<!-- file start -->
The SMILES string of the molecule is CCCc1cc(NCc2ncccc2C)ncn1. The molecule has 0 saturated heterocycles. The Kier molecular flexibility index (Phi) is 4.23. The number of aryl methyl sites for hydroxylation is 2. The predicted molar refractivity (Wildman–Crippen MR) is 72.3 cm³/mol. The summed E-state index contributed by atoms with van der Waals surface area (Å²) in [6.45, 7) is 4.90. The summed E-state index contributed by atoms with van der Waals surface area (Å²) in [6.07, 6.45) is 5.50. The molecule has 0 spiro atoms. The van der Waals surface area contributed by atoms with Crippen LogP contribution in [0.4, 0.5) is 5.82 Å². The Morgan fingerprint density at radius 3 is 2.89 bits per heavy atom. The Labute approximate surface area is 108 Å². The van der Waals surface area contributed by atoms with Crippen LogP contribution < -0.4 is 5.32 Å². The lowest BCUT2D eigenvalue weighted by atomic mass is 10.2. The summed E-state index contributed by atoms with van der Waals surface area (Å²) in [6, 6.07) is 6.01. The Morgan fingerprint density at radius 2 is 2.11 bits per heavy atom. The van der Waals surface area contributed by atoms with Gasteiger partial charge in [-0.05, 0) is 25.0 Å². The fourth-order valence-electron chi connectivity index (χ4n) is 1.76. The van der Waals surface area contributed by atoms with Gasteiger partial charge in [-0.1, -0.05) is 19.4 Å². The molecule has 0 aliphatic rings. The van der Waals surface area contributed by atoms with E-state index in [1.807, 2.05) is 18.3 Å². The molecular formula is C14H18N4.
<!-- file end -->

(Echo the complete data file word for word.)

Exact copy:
The SMILES string of the molecule is CCCc1cc(NCc2ncccc2C)ncn1. The molecule has 0 saturated heterocycles. The Kier molecular flexibility index (Phi) is 4.23. The number of aryl methyl sites for hydroxylation is 2. The predicted molar refractivity (Wildman–Crippen MR) is 72.3 cm³/mol. The summed E-state index contributed by atoms with van der Waals surface area (Å²) in [6.45, 7) is 4.90. The summed E-state index contributed by atoms with van der Waals surface area (Å²) in [6.07, 6.45) is 5.50. The molecule has 0 spiro atoms. The van der Waals surface area contributed by atoms with Crippen LogP contribution in [0.4, 0.5) is 5.82 Å². The Morgan fingerprint density at radius 3 is 2.89 bits per heavy atom. The Labute approximate surface area is 108 Å². The van der Waals surface area contributed by atoms with Crippen LogP contribution < -0.4 is 5.32 Å². The lowest BCUT2D eigenvalue weighted by atomic mass is 10.2. The summed E-state index contributed by atoms with van der Waals surface area (Å²) in [6, 6.07) is 6.01. The Morgan fingerprint density at radius 2 is 2.11 bits per heavy atom. The van der Waals surface area contributed by atoms with Gasteiger partial charge in [-0.05, 0) is 25.0 Å². The fourth-order valence-electron chi connectivity index (χ4n) is 1.76. The van der Waals surface area contributed by atoms with Gasteiger partial charge in [-0.1, -0.05) is 19.4 Å². The molecule has 0 aliphatic rings. The van der Waals surface area contributed by atoms with E-state index in [1.807, 2.05) is 18.3 Å². The molecular formula is C14H18N4.